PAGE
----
Fate In A Pleasant Mood (Saturn 1965; Evidence 1993; Mastered for iTunes 2014)

This album was also recorded at Hall that day in 1960 but not released until 1965, this time straddling cool urban jazz, bebop, intergalactic love suites, a sprightlier "Ankh," Gilmore's clarinet-draped "Lights Of A Satellite" (also here in its unreleased 45 version on the digital remaster) and sublimely understated title track written for trumpeter Phil Cohran [a key figure bringing African music into jazz]. "Kingdom Of Thunder" and "Distant Stars" came from late 1960-early '61 rehearsals.

Holiday For Soul Dance (Saturn 1970; Evidence 1992; Mastered for iTunes 2014)

Hall-recorded nightclub-friendly trawl through standards such as "Day By Day," "I Loves You Porgy" and "Body And Soul" - first released at the height of Ra's trail-blazing space travels!

Interstellar Low Ways (Saturn 1966; Evidence 1992; Mastered for iTunes 2014)

Originally titled Rocket Number Nine when released on Saturn in 1966 before being reissued retitled three years later, this album was one of Ra's earliest concerted efforts to push jazz into the space age, although the music was still loaded with bebop and swing. The title track dates from the March, 1959 session which produced Jazz In Silhouette and Sound Sun Pleasure!!, "Space Aura" and "Onward" from October 1960 rehearsals and the rest from the Hall date, including wigged-out proto space-chant "Rocket Number Nine Take Off For The Planet Venus" [possibly influenced by Yocannan].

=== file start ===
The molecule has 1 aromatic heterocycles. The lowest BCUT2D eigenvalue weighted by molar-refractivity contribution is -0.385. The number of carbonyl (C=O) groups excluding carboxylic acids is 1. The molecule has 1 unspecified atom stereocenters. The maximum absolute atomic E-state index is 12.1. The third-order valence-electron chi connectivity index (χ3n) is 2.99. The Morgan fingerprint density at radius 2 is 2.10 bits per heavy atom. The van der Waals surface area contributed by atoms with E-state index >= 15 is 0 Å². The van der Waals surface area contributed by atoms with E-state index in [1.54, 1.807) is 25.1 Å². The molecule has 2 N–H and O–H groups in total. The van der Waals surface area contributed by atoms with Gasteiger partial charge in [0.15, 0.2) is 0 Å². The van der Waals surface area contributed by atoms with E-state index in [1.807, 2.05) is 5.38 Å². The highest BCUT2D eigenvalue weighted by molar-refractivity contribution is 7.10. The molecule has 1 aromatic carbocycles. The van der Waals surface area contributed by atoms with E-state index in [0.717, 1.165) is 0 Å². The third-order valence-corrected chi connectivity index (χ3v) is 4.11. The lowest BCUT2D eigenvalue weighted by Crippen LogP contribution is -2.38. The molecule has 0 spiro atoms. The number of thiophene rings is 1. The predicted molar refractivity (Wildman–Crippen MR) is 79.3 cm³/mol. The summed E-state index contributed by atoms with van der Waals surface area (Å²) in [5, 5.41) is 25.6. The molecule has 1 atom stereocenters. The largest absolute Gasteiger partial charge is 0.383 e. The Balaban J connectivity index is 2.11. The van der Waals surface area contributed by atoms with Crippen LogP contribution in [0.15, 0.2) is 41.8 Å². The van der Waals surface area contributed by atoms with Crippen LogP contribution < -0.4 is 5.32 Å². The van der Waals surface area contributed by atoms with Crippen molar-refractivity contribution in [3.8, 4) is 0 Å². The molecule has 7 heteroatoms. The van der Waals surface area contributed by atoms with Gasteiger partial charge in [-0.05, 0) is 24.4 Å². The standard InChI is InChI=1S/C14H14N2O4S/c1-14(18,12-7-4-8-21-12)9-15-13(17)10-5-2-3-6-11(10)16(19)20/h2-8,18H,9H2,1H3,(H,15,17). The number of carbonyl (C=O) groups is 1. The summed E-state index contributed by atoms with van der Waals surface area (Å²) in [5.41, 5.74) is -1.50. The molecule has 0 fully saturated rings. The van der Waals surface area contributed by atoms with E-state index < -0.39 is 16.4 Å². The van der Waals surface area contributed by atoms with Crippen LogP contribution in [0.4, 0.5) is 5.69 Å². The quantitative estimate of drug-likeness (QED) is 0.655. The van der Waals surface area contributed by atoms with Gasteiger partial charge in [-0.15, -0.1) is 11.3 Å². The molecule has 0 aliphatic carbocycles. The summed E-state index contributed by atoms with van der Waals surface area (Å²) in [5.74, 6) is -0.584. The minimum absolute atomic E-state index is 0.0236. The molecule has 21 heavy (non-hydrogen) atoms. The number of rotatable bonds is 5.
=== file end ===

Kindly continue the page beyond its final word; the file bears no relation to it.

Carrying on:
The Futuristic Sounds Of Sun Ra (Savoy 1961; Savoy 1993 CD; various reissues)

After a decade and a half in the Windy City, tired of local indifference by fans and the press, Sun Ra decided to take his music elsewhere. On July 31 1961, he took a core Arkestra of Gilmore, Allen, Barry and Boykins to play two weeks at the El Morocco club in Montreal, ending up staying several months. They then descended on New York City, with Ra planning to play some gigs, maybe record, then return home. When their car was disabled in a crash, effectively stranding them, Ra called producer Tom Wilson, who found them accommodation then arranged a session at Newark's Medallion Studios on October 10 which resulted in landmark album The Futuristic Sounds Of Sun Ra. With Ra playing acoustic piano, Allen, Gilmore, Patrick and Boykins were joined by trombonist Bernard McKinney, drummer Willie Jones and conga player Leah Ananda, with all doubling on percussion. The sound veered between a new style of primitively skeletal space jazz and super-sonic modern jazz. With bad distribution and not a shred of press, the album tanked.